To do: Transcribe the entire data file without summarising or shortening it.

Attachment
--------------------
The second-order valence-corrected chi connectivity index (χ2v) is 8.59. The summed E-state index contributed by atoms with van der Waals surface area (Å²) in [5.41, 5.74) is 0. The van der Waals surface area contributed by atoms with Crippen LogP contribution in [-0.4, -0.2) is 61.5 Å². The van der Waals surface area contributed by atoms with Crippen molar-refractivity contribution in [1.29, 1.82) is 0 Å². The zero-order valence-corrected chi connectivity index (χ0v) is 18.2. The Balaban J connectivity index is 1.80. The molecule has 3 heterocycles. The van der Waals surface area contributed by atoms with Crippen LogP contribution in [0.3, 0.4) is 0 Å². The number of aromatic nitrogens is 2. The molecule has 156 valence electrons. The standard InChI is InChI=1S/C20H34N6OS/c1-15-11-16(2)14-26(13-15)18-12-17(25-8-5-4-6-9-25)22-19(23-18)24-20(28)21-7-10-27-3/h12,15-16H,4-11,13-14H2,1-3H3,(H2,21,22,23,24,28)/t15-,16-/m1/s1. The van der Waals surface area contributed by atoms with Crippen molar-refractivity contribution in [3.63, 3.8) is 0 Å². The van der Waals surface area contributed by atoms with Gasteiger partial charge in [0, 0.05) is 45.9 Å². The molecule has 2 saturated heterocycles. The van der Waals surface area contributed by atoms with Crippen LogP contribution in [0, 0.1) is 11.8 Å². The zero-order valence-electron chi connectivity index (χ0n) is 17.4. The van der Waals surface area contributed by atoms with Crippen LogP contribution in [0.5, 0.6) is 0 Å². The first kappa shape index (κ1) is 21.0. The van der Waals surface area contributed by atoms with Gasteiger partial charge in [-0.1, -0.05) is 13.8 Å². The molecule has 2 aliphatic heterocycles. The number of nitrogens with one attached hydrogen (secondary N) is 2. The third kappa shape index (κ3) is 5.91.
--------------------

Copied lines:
The second-order valence-corrected chi connectivity index (χ2v) is 8.59. The summed E-state index contributed by atoms with van der Waals surface area (Å²) in [5.41, 5.74) is 0. The van der Waals surface area contributed by atoms with Crippen LogP contribution in [-0.4, -0.2) is 61.5 Å². The van der Waals surface area contributed by atoms with Crippen molar-refractivity contribution in [1.29, 1.82) is 0 Å². The zero-order valence-corrected chi connectivity index (χ0v) is 18.2. The Balaban J connectivity index is 1.80. The molecule has 3 heterocycles. The van der Waals surface area contributed by atoms with Crippen LogP contribution in [0.3, 0.4) is 0 Å². The number of aromatic nitrogens is 2. The molecule has 156 valence electrons. The standard InChI is InChI=1S/C20H34N6OS/c1-15-11-16(2)14-26(13-15)18-12-17(25-8-5-4-6-9-25)22-19(23-18)24-20(28)21-7-10-27-3/h12,15-16H,4-11,13-14H2,1-3H3,(H2,21,22,23,24,28)/t15-,16-/m1/s1. The van der Waals surface area contributed by atoms with Crippen molar-refractivity contribution in [3.63, 3.8) is 0 Å². The van der Waals surface area contributed by atoms with Gasteiger partial charge in [0, 0.05) is 45.9 Å². The molecule has 2 saturated heterocycles. The van der Waals surface area contributed by atoms with Crippen LogP contribution in [0, 0.1) is 11.8 Å². The zero-order valence-electron chi connectivity index (χ0n) is 17.4. The van der Waals surface area contributed by atoms with Crippen LogP contribution in [0.5, 0.6) is 0 Å². The first kappa shape index (κ1) is 21.0. The van der Waals surface area contributed by atoms with Gasteiger partial charge in [-0.1, -0.05) is 13.8 Å². The molecule has 2 aliphatic heterocycles. The number of nitrogens with one attached hydrogen (secondary N) is 2. The third kappa shape index (κ3) is 5.91.